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Cillian Murphy examines the spiritual debates of “Red Lights”


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When fans go to see “Red Lights” — the latest movie from “Buried” director Rodrigo Cortes — it’s not going to be what they expect. In fact, the less you know about the movie, the better. That being said, the film deals with the continual debate between believers and skeptics and the journey to discover whether special abilities like supernatural presences, psychic powers and super hero skills actually exist.

But the real draw to the film for lead actor Cillian Murphy was the chance to explore a character like his Tom Buckley and to go on a surprisingly surprising journey with him. IFC caught up with Murphy at the press day for “Red Lights” last month, and he talked about why he knew he wanted to join “Red Lights.”

“It was just a great piece of writing. It was a great script,” he said of Cortes’ story. “You read a lot of scripts and it’s always refreshing and encouraging when you can’t predict where they’re going to go. It was always surprising, the story was, the script and the character, and he goes on a really, really big journey, this character, and the challenge of trying to convey that in an honest way and in such a way that the audience would invest in him and go with him on the journey, that was the challenge really for me.”

It only helped that he was taking this cinematic trip with a group of actors who he describes as “legends.” Sigourney Weaver plays Margaret Matheson, a doctor who investigates and refutes supposed paranormal happenings, while Robert De Niro portrays Simon Silver, a psychic/evangelist who is the one man she was never able to prove was a fake. Elizabeth Olsen and Toby Jones round out the cast as one of Matheson’s students and a fellow professor at her school, respectively, though Jones’s professor is one whose goal is prove that special abilities really do exist.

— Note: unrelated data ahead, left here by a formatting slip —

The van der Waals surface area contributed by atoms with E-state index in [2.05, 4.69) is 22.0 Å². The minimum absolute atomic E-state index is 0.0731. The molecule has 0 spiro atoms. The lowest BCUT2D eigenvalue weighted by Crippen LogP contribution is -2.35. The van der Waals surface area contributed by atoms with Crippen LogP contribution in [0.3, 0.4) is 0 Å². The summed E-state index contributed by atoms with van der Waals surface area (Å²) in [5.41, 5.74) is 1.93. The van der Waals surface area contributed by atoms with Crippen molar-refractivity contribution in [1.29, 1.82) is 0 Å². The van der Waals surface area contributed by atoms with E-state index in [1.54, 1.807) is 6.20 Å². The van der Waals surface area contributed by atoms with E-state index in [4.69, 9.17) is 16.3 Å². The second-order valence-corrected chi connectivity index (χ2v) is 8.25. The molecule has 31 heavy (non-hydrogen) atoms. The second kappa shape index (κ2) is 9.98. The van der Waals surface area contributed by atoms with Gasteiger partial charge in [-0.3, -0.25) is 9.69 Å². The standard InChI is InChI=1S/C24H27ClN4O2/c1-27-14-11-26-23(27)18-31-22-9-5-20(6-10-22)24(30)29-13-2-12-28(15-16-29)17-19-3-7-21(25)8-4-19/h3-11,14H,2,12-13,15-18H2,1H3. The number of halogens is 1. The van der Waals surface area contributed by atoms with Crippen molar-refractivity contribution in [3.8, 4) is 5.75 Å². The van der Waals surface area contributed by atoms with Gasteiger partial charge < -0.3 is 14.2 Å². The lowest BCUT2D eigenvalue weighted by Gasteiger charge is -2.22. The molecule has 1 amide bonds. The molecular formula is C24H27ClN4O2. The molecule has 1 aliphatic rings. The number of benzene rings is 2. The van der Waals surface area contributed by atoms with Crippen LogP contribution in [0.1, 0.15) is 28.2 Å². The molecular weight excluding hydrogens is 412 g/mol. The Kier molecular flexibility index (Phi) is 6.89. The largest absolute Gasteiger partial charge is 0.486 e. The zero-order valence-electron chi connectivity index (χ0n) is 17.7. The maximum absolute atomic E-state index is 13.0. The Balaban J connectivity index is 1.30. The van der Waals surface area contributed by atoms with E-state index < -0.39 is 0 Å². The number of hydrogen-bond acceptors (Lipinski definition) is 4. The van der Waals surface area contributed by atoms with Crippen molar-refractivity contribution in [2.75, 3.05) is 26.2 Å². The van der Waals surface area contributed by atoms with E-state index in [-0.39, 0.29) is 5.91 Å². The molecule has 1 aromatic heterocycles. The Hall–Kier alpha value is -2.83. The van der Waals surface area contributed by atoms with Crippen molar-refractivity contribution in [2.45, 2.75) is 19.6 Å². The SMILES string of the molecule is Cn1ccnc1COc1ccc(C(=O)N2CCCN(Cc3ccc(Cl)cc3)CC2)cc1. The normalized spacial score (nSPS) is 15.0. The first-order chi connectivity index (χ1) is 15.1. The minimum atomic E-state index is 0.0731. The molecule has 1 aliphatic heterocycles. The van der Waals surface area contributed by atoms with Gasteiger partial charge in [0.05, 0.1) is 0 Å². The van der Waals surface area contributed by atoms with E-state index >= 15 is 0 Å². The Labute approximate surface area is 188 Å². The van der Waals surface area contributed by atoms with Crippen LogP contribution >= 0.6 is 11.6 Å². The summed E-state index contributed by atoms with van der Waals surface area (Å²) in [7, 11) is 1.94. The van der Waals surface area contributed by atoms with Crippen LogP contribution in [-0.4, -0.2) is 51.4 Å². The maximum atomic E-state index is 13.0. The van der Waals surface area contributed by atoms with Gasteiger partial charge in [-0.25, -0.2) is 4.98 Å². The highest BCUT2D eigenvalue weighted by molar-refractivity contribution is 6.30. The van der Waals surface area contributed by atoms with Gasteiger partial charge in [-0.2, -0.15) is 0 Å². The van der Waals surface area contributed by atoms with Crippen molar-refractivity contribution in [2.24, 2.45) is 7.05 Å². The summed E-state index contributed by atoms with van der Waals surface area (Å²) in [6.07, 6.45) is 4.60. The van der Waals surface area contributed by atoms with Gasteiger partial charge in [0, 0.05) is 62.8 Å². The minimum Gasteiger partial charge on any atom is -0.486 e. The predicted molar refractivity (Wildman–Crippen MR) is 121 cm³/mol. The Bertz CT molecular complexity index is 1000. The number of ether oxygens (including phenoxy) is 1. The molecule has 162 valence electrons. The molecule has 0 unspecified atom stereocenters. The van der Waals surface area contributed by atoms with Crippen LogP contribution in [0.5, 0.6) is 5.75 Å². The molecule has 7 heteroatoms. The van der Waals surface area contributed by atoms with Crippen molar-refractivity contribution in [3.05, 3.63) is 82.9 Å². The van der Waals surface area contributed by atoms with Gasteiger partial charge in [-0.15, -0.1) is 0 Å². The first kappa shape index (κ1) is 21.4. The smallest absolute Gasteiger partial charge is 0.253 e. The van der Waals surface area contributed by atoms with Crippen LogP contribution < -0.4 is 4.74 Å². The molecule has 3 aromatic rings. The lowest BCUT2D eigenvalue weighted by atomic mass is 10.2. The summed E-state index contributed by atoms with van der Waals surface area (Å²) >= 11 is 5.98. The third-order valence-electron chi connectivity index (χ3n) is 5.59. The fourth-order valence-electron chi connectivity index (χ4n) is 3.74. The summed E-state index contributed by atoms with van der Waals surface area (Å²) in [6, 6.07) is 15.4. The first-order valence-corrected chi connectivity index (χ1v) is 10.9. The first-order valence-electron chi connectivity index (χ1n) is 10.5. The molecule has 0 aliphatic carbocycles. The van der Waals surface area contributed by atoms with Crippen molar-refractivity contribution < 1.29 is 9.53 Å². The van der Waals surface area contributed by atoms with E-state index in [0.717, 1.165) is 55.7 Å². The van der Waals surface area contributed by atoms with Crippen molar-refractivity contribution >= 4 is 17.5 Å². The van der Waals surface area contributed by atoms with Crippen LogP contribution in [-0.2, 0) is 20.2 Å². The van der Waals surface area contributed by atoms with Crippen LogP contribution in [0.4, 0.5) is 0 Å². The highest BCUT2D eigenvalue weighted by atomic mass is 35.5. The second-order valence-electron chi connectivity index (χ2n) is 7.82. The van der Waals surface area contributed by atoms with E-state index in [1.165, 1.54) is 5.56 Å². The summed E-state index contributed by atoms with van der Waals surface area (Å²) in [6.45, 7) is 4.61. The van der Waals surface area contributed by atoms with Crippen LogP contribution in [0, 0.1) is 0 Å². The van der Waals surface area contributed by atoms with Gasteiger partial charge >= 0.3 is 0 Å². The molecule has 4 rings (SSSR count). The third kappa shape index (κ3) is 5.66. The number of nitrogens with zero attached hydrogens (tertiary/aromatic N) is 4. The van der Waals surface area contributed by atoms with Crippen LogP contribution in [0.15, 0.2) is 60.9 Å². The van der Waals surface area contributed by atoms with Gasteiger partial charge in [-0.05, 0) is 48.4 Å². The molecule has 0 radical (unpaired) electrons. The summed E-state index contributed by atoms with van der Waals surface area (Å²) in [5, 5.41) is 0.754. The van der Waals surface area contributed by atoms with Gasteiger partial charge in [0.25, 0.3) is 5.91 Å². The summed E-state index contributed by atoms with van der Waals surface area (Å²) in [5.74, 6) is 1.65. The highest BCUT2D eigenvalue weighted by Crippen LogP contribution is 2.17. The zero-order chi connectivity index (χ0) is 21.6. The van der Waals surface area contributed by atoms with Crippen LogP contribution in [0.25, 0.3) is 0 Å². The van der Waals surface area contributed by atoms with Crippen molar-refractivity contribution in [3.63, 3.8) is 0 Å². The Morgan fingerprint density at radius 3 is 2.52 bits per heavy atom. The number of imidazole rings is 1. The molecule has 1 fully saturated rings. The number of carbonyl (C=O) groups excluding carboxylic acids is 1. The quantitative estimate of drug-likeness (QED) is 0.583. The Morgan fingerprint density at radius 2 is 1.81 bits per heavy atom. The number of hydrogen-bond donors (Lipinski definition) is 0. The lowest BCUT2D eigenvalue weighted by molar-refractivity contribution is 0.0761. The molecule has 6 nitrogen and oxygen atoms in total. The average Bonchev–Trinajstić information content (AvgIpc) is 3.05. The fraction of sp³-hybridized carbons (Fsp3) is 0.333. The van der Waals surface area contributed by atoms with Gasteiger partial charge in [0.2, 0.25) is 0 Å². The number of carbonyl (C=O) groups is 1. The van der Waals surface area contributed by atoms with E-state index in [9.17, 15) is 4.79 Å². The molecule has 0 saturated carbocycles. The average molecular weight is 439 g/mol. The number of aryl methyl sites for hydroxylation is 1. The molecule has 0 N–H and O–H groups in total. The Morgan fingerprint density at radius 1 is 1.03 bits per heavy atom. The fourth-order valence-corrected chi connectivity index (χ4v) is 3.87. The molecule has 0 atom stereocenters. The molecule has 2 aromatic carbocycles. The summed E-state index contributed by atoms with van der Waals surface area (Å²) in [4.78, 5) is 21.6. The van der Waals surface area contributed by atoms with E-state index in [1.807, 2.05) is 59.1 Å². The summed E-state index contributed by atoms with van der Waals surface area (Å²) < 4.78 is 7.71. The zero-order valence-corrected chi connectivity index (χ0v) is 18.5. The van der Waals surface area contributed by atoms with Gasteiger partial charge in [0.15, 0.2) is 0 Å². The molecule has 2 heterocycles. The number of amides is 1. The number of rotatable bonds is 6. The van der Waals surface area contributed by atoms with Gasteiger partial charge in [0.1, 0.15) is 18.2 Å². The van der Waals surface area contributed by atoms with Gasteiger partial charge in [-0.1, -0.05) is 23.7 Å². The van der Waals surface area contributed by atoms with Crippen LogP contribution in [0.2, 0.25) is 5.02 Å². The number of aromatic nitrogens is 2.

Murphy appears in just about every frame of “Red Lights,” so he got a chance to work opposite these actors as they played roles we don’t typically see them in. De Niro in particular was as terrifying as we’ve seen him in recent years, and Murphy gushed that just getting to shoot the same scene with him and Weaver helped him in his own career.

“You get a chance to actually work with them and to observe them and to watch them act was, for me, I’ll never ever forget that,” he said. “You can’t sort of underestimate the influence those guys have had on my career and their movies, so it was huge for me.”